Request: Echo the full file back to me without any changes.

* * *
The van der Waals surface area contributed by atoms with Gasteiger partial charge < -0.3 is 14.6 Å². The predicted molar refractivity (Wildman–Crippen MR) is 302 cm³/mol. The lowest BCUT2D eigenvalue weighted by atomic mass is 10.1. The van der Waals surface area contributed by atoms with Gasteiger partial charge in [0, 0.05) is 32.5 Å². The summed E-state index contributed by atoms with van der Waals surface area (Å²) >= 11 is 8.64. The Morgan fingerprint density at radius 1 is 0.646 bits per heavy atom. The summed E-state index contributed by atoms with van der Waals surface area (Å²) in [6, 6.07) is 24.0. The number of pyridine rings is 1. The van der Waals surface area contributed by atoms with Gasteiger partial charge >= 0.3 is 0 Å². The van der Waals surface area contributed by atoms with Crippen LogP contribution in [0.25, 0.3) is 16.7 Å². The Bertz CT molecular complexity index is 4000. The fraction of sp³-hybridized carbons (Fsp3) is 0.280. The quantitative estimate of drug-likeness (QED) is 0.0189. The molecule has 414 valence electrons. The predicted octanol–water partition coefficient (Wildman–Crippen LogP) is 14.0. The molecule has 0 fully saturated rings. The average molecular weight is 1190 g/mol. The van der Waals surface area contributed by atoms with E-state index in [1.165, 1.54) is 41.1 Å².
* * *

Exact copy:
The van der Waals surface area contributed by atoms with Gasteiger partial charge < -0.3 is 14.6 Å². The predicted molar refractivity (Wildman–Crippen MR) is 302 cm³/mol. The lowest BCUT2D eigenvalue weighted by atomic mass is 10.1. The van der Waals surface area contributed by atoms with Gasteiger partial charge in [0, 0.05) is 32.5 Å². The summed E-state index contributed by atoms with van der Waals surface area (Å²) >= 11 is 8.64. The Morgan fingerprint density at radius 1 is 0.646 bits per heavy atom. The summed E-state index contributed by atoms with van der Waals surface area (Å²) in [6, 6.07) is 24.0. The number of pyridine rings is 1. The van der Waals surface area contributed by atoms with Gasteiger partial charge >= 0.3 is 0 Å². The van der Waals surface area contributed by atoms with Crippen LogP contribution in [0.25, 0.3) is 16.7 Å². The Bertz CT molecular complexity index is 4000. The fraction of sp³-hybridized carbons (Fsp3) is 0.280. The quantitative estimate of drug-likeness (QED) is 0.0189. The molecule has 414 valence electrons. The predicted octanol–water partition coefficient (Wildman–Crippen LogP) is 14.0. The molecule has 0 fully saturated rings. The average molecular weight is 1190 g/mol. The van der Waals surface area contributed by atoms with E-state index in [1.165, 1.54) is 41.1 Å².